A Hiring Process To Do The Heavy Lifting
Finding great people is one of the hardest tasks any business goes through. For a small, tight-knit company like Sense Worldwide it’s not too much to overstate that it’s potentially the single most important thing we need to get right. While we’re very happy to experiment in most areas, there’s not much room for experimentation when it comes to permanent hires.
As we transformed the business during this past year, we were very excited to bring new people into the business and have their energy and creativity shine. We knew that we wanted and needed new ideas to help us shape our business for the future and achieving a diversity of talent was very important to us.
Just a note here.This post is focused on how we developed our hiring approach for new, permanent staff. As a networked business, we work with people from all around the world on a daily basis. We have our Sense Network of creative collaborators; our bespoke networks that provide collective intelligence to our client business teams; and we have our wider network of freelance designers, videographers and consultants who partner with us on a flexible basis. Our networks are part of our DNA and essential to how we do business. We’ll talk more about how we work with them in a future post.
An Agile Recruitment Process
We knew that we wanted to hire great people quickly and efficiently. We had been inspired by lean thinking and agile working. We figured we should be able to design a hiring process that did much of the heavy lifting while leaving us free to focus our efforts where the human eye was most necessary. To this end we set out to establish clear goals, principles and a process that we were confident would get us to where we needed to be.
We set specific goals to determine the effectiveness of our hiring.
Goal #1: Hire the right people
KPI: Percentage of new hires still employed after 12 months
Goal #2: Hire efficiently
KPI: Amount of time spent on the hiring process per new employee
While we are not yet 12 months in, we are very confident we have hired the right people. We also know that we have spent only the time necessary to make our hiring decisions. This has been important for us as a business and it’s been valued by all our candidates.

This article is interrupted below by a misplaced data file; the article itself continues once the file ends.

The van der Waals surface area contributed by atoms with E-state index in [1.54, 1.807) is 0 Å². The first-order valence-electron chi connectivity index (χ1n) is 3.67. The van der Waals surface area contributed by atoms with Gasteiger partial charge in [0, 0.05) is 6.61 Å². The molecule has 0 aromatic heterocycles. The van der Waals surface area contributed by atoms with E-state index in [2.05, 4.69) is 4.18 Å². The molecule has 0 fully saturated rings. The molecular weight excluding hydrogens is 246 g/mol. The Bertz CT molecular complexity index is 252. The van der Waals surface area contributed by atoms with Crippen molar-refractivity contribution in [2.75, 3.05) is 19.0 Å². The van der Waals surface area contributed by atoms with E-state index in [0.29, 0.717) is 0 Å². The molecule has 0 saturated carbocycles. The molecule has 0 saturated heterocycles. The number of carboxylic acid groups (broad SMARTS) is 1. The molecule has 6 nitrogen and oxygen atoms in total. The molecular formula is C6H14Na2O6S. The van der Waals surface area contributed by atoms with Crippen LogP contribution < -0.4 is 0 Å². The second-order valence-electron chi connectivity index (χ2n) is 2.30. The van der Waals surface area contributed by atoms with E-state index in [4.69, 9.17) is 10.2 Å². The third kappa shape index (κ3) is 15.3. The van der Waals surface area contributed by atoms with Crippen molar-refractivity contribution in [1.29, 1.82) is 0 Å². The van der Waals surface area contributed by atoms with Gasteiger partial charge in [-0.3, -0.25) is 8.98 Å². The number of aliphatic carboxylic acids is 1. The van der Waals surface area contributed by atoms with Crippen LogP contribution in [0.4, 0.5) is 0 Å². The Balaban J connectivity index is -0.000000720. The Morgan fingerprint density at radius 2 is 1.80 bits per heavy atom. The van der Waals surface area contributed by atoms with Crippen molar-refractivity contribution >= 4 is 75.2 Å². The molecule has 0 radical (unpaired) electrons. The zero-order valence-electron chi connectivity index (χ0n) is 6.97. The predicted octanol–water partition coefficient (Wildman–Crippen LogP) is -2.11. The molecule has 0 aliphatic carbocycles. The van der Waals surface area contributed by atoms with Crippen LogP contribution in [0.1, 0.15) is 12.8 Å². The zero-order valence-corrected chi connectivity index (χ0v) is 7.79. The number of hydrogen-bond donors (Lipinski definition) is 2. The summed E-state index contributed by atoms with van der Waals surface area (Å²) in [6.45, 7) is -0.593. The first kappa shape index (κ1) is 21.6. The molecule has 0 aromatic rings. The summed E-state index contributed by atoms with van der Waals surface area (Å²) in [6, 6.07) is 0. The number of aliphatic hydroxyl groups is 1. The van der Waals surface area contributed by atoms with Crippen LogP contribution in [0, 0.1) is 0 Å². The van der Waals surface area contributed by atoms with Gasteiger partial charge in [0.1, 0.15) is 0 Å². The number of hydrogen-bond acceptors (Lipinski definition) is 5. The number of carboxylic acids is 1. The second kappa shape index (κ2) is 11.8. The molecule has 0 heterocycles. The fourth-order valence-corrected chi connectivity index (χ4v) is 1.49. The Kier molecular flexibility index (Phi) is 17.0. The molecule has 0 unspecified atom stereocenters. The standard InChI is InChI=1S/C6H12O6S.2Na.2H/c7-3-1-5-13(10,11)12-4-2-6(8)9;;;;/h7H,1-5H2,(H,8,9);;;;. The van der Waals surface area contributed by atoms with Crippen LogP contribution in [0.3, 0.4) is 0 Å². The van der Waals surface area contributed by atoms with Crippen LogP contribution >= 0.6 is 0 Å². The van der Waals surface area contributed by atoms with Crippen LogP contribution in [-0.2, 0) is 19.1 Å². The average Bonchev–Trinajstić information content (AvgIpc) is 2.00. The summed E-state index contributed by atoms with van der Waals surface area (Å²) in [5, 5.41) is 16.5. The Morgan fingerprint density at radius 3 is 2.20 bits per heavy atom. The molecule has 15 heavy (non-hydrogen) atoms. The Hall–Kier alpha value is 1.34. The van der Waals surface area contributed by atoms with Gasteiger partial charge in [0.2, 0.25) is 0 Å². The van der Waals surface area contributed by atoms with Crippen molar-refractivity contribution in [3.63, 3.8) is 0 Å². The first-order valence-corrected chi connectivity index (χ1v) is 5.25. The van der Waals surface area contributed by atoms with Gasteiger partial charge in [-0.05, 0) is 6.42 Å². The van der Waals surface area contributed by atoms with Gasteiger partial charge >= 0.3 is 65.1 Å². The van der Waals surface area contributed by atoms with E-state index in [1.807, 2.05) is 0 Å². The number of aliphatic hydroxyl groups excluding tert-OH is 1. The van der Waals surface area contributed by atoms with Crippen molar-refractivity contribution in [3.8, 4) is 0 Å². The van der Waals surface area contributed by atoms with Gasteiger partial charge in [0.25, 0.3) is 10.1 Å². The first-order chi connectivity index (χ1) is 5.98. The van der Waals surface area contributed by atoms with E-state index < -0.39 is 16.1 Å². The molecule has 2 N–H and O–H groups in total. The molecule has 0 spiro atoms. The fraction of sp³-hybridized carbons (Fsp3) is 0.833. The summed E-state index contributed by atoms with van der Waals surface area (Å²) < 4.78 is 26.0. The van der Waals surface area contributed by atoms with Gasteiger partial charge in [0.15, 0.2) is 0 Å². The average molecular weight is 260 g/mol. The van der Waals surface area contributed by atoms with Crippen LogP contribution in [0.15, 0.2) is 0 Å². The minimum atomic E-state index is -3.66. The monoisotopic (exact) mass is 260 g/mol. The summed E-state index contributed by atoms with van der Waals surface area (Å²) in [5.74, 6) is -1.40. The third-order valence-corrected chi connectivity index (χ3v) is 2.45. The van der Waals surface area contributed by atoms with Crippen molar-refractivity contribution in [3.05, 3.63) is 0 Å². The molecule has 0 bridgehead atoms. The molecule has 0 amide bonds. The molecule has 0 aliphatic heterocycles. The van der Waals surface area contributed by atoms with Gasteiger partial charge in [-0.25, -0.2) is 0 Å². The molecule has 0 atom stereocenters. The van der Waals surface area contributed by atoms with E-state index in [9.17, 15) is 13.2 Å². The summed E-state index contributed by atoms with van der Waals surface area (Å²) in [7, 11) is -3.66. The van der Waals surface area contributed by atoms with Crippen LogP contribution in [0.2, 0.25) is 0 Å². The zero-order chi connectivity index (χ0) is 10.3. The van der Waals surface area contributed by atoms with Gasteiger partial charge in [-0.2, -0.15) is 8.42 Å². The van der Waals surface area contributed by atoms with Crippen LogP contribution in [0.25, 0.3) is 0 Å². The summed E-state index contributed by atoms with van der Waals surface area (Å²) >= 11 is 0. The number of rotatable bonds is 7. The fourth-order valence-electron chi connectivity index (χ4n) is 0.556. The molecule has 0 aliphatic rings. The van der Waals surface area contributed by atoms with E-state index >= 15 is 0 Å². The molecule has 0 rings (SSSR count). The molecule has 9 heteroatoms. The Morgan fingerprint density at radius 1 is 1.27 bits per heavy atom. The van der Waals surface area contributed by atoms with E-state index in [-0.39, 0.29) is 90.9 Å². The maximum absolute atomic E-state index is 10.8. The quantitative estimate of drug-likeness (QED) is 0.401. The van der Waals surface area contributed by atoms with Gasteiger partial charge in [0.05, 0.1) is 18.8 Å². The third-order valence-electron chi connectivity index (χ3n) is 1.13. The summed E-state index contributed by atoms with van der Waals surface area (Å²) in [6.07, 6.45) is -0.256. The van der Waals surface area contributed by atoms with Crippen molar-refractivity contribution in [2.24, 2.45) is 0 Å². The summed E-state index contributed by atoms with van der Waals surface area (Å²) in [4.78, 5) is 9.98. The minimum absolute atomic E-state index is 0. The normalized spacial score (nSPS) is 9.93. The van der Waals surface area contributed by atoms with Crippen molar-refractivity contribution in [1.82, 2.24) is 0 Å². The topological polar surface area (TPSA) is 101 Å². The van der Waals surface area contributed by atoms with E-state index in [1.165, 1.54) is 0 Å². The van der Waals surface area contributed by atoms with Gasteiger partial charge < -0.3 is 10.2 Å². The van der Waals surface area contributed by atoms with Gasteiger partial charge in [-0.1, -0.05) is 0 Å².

We defined our hiring principles.
- Hire for ability and potential, not experience or qualifications
- Hire people who share Sense values
- Waste as little time as possible for both sides
These principles have been a revelation. They have freed us to think about mindset and attitude over employment history and grades. We know we are hiring people who share our values and with whom we’re very likely to get along. We make informed decisions about who to hire quickly.
Our people should share common values.
Diversity is important to us and we believe it is essential for our collective ability to deliver great work. We have internal values that we often refer to when making decisions for the business. As we designed our hiring process we challenged ourselves to think how our values would translate into identifying the type of person we’d like to join the team and who we believed would be most likely to thrive. This led us to identify eight key personal traits that we wanted to explore through our application process.
- Is curious and has an inquiring mind
- Demonstrates a growth mindset
- Has a capacity for critical thinking
- Is equivocal and can handle uncertainty and ambiguity
- Is able to join the dots and spot opportunities
- Prefers simplification over complication … writes with precision in plain English
- Is assured and can deliver high quality under pressure
- Has energy and enthusiasm
We imagined the ideal person for Sense Worldwide.
In terms of spotting a great candidate from the many good ones, we set ourselves some criteria for judging the CVs / resumes that we received and the later stages of the application process that we established.